• Aeroallergens;
  • Atopic dermatitis;
  • Beef;
  • Children;
  • Food;
  • Infants;
  • Urticaria


Aim: To compare the patterns of Type 1 sensitization of common food and aeroallergens among infants and older patients with atopic dermatitis (AD).

Methods: All skin prick tests (SPTs) performed over a 6-month period were examined, and patients with urticaria were used for comparison.

Results: Dust mite was the most common aeroallergen and dog dander the least common. Egg white was the most common food allergen and beef the least common. Dust mite and peanut sensitization was more prevalent in AD than in urticaria. Dust mite sensitization was more prevalent in older children than infants with AD. Cow's milk sensitization only occurred in one-tenth of these patients. Prevalence of sensitization to common aeroallergens, but not food allergens, was generally higher in children beyond 5 years of age.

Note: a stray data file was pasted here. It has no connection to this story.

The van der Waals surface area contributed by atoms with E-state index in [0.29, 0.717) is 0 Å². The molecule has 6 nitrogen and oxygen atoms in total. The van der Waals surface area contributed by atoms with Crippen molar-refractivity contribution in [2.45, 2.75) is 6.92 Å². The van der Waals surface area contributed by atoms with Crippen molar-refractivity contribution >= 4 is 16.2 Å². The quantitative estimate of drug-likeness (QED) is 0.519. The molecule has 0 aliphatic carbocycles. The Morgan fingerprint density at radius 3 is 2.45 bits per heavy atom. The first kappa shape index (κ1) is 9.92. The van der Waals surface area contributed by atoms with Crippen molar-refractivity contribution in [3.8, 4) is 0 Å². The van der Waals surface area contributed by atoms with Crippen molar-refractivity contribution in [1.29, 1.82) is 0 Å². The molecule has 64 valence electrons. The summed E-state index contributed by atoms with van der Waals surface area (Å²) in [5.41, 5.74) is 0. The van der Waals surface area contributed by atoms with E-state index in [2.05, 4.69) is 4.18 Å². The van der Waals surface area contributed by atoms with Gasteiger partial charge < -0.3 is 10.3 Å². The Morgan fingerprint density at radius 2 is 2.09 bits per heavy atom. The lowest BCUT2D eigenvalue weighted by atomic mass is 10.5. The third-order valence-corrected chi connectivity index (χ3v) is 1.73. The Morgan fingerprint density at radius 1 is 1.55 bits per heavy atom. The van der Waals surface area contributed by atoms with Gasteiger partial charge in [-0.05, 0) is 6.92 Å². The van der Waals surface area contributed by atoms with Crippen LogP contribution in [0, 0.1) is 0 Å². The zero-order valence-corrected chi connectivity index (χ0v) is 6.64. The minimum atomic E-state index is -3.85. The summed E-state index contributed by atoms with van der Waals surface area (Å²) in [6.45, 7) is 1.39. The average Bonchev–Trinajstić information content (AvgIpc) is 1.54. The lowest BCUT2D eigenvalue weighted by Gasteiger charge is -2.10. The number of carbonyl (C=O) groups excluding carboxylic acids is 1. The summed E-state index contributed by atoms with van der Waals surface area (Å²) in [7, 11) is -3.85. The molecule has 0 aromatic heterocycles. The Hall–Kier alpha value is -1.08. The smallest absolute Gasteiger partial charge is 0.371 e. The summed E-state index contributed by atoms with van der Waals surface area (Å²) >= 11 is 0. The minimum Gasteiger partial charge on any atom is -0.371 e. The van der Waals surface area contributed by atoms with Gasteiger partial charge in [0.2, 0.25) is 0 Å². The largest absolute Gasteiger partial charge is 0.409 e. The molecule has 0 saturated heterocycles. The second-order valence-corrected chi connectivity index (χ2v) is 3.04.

Conclusion: Milk sensitization is far less prevalent than egg white, and the prevalence does not change beyond infancy. There is no significant change in prevalence in many of the common food allergens beyond infancy. Many infants with AD develop eczema before they show atopy to the common food and aeroallergens. The SPT information is useful in reassuring parents of the unlikelihood of severe Type 1 immediate IgE reaction to some of the common food and aeroallergens, so that empirical and multiple food avoidance/restriction can be avoided.